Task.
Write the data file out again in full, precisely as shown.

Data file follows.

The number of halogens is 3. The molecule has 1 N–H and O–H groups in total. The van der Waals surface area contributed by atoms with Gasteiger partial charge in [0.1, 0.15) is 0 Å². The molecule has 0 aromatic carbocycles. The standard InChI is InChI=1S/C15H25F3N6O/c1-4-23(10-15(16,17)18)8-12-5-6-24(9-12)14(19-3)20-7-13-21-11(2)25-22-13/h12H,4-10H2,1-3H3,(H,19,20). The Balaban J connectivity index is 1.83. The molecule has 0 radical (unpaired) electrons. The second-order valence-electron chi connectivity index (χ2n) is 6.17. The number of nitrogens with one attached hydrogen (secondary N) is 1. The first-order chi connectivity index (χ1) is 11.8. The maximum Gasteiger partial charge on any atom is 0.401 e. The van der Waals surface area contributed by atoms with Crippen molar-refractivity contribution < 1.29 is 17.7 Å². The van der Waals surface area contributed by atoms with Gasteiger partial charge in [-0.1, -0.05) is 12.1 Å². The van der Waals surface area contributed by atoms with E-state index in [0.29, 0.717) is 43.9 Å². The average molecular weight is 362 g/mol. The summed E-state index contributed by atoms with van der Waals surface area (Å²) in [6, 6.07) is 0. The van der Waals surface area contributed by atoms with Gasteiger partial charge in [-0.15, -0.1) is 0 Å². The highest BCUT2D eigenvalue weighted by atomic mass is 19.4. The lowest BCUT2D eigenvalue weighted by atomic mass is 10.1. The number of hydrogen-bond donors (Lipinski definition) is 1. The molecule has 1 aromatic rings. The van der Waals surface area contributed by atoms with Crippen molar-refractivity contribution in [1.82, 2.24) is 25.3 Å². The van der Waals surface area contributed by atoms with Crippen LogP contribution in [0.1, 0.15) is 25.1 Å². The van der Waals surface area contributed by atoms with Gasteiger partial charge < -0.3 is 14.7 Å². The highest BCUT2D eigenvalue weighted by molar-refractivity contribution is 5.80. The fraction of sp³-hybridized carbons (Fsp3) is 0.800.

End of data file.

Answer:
The number of halogens is 3. The molecule has 1 N–H and O–H groups in total. The van der Waals surface area contributed by atoms with Gasteiger partial charge in [0.1, 0.15) is 0 Å². The molecule has 0 aromatic carbocycles. The standard InChI is InChI=1S/C15H25F3N6O/c1-4-23(10-15(16,17)18)8-12-5-6-24(9-12)14(19-3)20-7-13-21-11(2)25-22-13/h12H,4-10H2,1-3H3,(H,19,20). The Balaban J connectivity index is 1.83. The molecule has 0 radical (unpaired) electrons. The second-order valence-electron chi connectivity index (χ2n) is 6.17. The number of nitrogens with one attached hydrogen (secondary N) is 1. The first-order chi connectivity index (χ1) is 11.8. The maximum Gasteiger partial charge on any atom is 0.401 e. The van der Waals surface area contributed by atoms with Crippen molar-refractivity contribution < 1.29 is 17.7 Å². The van der Waals surface area contributed by atoms with Gasteiger partial charge in [-0.1, -0.05) is 12.1 Å². The van der Waals surface area contributed by atoms with E-state index in [0.29, 0.717) is 43.9 Å². The average molecular weight is 362 g/mol. The summed E-state index contributed by atoms with van der Waals surface area (Å²) in [6, 6.07) is 0. The van der Waals surface area contributed by atoms with Gasteiger partial charge in [-0.15, -0.1) is 0 Å². The highest BCUT2D eigenvalue weighted by atomic mass is 19.4. The lowest BCUT2D eigenvalue weighted by atomic mass is 10.1. The number of hydrogen-bond donors (Lipinski definition) is 1. The molecule has 1 aromatic rings. The van der Waals surface area contributed by atoms with Crippen molar-refractivity contribution in [1.82, 2.24) is 25.3 Å². The van der Waals surface area contributed by atoms with Crippen LogP contribution in [0.1, 0.15) is 25.1 Å². The van der Waals surface area contributed by atoms with Gasteiger partial charge < -0.3 is 14.7 Å². The highest BCUT2D eigenvalue weighted by molar-refractivity contribution is 5.80. The fraction of sp³-hybridized carbons (Fsp3) is 0.800.